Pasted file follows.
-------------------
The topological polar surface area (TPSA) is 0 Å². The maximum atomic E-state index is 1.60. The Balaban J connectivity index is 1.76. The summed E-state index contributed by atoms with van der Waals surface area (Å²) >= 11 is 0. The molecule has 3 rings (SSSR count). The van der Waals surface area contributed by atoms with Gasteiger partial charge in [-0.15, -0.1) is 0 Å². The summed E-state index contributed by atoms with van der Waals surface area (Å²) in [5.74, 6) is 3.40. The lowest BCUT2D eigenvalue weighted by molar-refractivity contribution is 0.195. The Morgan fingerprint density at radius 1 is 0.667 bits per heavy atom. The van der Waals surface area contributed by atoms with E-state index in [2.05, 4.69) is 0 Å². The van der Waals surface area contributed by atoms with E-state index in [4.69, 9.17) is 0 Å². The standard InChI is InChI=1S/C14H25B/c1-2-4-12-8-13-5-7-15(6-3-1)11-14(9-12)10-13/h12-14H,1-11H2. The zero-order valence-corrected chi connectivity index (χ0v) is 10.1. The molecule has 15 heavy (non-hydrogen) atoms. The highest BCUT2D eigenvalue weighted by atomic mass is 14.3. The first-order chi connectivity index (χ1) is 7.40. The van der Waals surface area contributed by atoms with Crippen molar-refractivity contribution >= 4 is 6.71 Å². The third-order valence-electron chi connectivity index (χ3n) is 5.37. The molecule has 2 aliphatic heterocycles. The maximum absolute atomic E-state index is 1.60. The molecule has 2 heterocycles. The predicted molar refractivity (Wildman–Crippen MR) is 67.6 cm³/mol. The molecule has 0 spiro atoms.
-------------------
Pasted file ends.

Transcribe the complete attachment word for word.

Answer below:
The topological polar surface area (TPSA) is 0 Å². The maximum atomic E-state index is 1.60. The Balaban J connectivity index is 1.76. The summed E-state index contributed by atoms with van der Waals surface area (Å²) >= 11 is 0. The molecule has 3 rings (SSSR count). The van der Waals surface area contributed by atoms with Gasteiger partial charge in [-0.15, -0.1) is 0 Å². The summed E-state index contributed by atoms with van der Waals surface area (Å²) in [5.74, 6) is 3.40. The lowest BCUT2D eigenvalue weighted by molar-refractivity contribution is 0.195. The Morgan fingerprint density at radius 1 is 0.667 bits per heavy atom. The van der Waals surface area contributed by atoms with E-state index in [2.05, 4.69) is 0 Å². The van der Waals surface area contributed by atoms with E-state index in [4.69, 9.17) is 0 Å². The standard InChI is InChI=1S/C14H25B/c1-2-4-12-8-13-5-7-15(6-3-1)11-14(9-12)10-13/h12-14H,1-11H2. The zero-order valence-corrected chi connectivity index (χ0v) is 10.1. The molecule has 15 heavy (non-hydrogen) atoms. The highest BCUT2D eigenvalue weighted by atomic mass is 14.3. The first-order chi connectivity index (χ1) is 7.40. The van der Waals surface area contributed by atoms with Crippen molar-refractivity contribution >= 4 is 6.71 Å². The third-order valence-electron chi connectivity index (χ3n) is 5.37. The molecule has 2 aliphatic heterocycles. The maximum absolute atomic E-state index is 1.60. The molecule has 2 heterocycles. The predicted molar refractivity (Wildman–Crippen MR) is 67.6 cm³/mol. The molecule has 0 spiro atoms.